Additional efforts will involve use of more acceptable markers, for example, using infrared inks to provide “invisible” markings on PWD’s existing clothes. Although these “invisible markers” cannot be seen by humans, they can still be detected by the reacTIVision system. Members of our team are also exploring the potential for using machine-vision to train and recognize patterns inherent to individual PWD’s existing clothing.

As part of the home deployment phase, we will also conduct cost-benefit analyses to determine the economic value of DRESS. Although it is too early to predict final product expense or initial markets segments (domestic, group homes, etc) a rough cost or benefit estimate can be considered. Assume a conservative rate of US $20/day to represent the combined value of increased PWD independence and reduced caregiver stress and effort, approximately US $600/month. In 2 to 4 months, a system cost of US $1200 to US $2000 would be recouped. Subscription plans rather than purchase might also make such systems broadly affordable.

Our study has shown that the DRESS prototype can detect clothing orientation and position and infer current state of dressing using a combination of sensors, intelligent software, and fiducial tracking. The DRESS prototype demonstrates a promising step toward automated dressing support to assist PWDs in maintaining their independence and privacy, while potentially providing their caregivers with much needed respite. We have identified several opportunities for improvement of the DRESS prototype. We plan to improve the markers, making them less obtrusive by making them “invisible” and/or training recognition systems to detect the natural patterns present in PWDs’ existing clothes. These endeavors aim to optimize the overall detection of dressing status, as we embark on the next stage of our research agenda—deployment of the next iteration of the DRESS prototype in the homes of PWDs.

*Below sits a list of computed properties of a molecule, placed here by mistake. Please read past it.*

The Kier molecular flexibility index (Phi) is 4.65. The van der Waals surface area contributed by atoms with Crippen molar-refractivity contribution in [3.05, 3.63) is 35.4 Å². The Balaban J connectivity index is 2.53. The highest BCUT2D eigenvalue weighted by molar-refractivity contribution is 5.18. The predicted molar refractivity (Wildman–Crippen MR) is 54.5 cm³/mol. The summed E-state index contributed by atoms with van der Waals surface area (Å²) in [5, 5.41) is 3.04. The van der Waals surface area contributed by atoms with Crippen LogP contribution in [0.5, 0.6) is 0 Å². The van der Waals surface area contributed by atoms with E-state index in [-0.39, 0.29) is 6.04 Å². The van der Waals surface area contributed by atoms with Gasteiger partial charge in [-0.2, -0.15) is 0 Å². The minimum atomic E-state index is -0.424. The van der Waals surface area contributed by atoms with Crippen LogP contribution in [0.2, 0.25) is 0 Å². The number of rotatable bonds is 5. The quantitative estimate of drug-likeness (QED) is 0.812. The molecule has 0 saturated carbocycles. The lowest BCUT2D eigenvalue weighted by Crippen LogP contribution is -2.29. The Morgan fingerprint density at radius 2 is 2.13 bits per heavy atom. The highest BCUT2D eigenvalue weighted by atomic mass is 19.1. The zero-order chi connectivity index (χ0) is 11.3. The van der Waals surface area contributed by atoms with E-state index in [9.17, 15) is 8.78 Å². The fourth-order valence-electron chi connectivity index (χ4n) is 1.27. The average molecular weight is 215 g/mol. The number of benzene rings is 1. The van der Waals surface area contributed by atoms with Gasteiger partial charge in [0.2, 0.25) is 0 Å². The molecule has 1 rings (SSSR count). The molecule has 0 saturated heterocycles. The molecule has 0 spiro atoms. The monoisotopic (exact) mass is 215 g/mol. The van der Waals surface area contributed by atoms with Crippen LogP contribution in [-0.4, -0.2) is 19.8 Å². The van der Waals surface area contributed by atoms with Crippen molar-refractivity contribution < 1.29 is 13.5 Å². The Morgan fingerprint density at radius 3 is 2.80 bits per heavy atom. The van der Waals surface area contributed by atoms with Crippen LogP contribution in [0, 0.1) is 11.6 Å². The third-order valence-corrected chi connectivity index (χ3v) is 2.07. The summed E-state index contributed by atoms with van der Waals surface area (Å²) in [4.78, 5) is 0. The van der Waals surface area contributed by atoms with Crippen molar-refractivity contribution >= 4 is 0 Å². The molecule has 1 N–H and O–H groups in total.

Research reported in this publication was supported by the National Institute of Nursing Research of the National Institutes of Health under award number R21NR013471.

Conflicts of Interest

None declared.

  1. Batsch NL, Mittelman MS. ALZ.: Alzheimer's Disease International; 2012. World Alzheimer Report 2012: Overcoming the stigma of dementia   URL: [accessed 2018-03-23] [WebCite Cache]
  2. Alzheimer's Association. ALZ. 2017. 2017 Alzheimer's Disease Facts and Figures   URL: [accessed 2018-03-28] [WebCite Cache]
  3. World Health Organization. 2015. 10 Facts on Dementia   URL: [accessed 2018-03-23] [WebCite Cache]
  4. National Alliance for Caregiving, UnitedHealthcare. Caregiving. 2011 Jan. e-Connected Family Caregiver: Bringing Caregiving into the 21st Century   URL: [accessed 2018-03-24] [WebCite Cache]
  5. Nichols LO, Martindale-Adams J, Greene WA, Burns R, Graney MJ, Lummus A. Dementia caregivers' most pressing concerns. Clin Gerontol 2008;32(1):1-14. [CrossRef]
  6. Mahoney DF, LaRose S, Mahoney E. Family caregivers' perspectives on dementia related dressing difficulties at home: the preservation of self model. Dementia (London) 2015;14(4):494-512. [CrossRef] [Medline]
  7. reacTIVision.   URL: [accessed 2017-04-03] [WebCite Cache]